“There were moments where I wondered if this was a good idea,” my friend Jodie said as the screening ended. “I was worried about what you might be feeling watching it.”
We were sat in the biggest screen at the BFI last night after a preview of the award-winning documentary “Unrest”. The film, which centres on the experiences of director Jen Brea, shines a spotlight on M.E (Myalgic Encephalomyelitis, also commonly known as Chronic Fatigue Syndrome). I was diagnosed with M.E in 2005 and have lived through tumultuous highs and lows with the condition ever since. I am currently at the low end of a curve.
“It was hard,” I replied, trying to assemble jumbled thoughts into coherent sentences. “It struck a lot of chords.”
I spent most of the film with tear stained cheeks, so moved by its portrayal of my illness. I cried because I saw my greatest fears, of what my condition could be, raw and painful on the screen. I cried because I saw so many moments that mirrored what my condition has been before; aged sixteen lying on the carpet between the living room and the bathroom because my vision had blacked out and I had lost control of my limbs. I cried for Jen and for the many other individuals’ stories that are told throughout the film. I cried because I was reminded that I’m not struggling alone and yet so many of us are suffering without understanding or support.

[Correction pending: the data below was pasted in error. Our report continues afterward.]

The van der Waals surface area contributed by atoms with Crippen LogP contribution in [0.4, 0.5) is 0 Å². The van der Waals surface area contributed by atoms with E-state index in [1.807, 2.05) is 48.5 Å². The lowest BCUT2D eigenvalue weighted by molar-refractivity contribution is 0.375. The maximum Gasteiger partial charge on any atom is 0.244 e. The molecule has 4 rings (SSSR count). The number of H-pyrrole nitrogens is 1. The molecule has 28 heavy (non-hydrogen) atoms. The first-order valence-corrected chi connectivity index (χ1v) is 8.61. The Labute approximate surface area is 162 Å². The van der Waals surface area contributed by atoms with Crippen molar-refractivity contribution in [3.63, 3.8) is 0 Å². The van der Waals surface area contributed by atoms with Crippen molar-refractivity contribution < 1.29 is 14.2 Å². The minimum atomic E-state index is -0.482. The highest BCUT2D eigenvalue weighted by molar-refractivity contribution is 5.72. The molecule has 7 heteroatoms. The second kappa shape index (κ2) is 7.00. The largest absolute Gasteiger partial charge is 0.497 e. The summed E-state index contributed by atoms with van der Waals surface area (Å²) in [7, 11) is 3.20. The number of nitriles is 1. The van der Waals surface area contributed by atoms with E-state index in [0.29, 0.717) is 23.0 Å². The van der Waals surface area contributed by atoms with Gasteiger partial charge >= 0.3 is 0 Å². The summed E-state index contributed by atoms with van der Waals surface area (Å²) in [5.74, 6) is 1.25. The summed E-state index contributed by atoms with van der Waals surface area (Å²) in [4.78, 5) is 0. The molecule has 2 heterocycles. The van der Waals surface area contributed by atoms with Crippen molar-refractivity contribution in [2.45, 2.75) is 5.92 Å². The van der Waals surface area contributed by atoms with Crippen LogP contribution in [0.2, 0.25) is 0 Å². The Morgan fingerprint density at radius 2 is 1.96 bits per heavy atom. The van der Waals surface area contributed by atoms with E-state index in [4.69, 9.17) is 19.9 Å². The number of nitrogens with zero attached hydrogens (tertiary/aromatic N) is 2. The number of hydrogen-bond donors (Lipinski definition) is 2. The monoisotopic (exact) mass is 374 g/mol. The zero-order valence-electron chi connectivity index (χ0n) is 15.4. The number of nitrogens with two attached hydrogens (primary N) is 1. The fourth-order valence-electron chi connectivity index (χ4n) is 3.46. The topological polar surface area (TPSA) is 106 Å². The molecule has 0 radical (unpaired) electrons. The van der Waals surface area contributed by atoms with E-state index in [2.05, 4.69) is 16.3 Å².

Only an outstanding film could capture and evoke so much. Unrest manages to be deeply personal and intimate, whilst also exploring the science and history of M.E with a depth and accessibility I haven’t come across before. The film beautifully portrays a range of experiences with the condition, showing a multitude of ways it is affecting lives around the globe. I genuinely hope, and firmly believe, it can be a powerful catalyst for change.
One of the hardest parts of living with M.E is that it is an invisible disability, so it is so often something it is impossible to convey to others in a way they truly understand. I knew that Unrest had captured it the more Jodie and I talked. Not only did I feel myself reflected in the film, but afterwards I also felt like I was seen.
“It’s scary,” Jodie said as we walked out of the auditorium.
“I know,” I replied.
Unrest is showing in cinemas across the UK and I urge you to go and see it – find out where and when it’s on here and spread the word about the film using the hashtag #timeforunrest.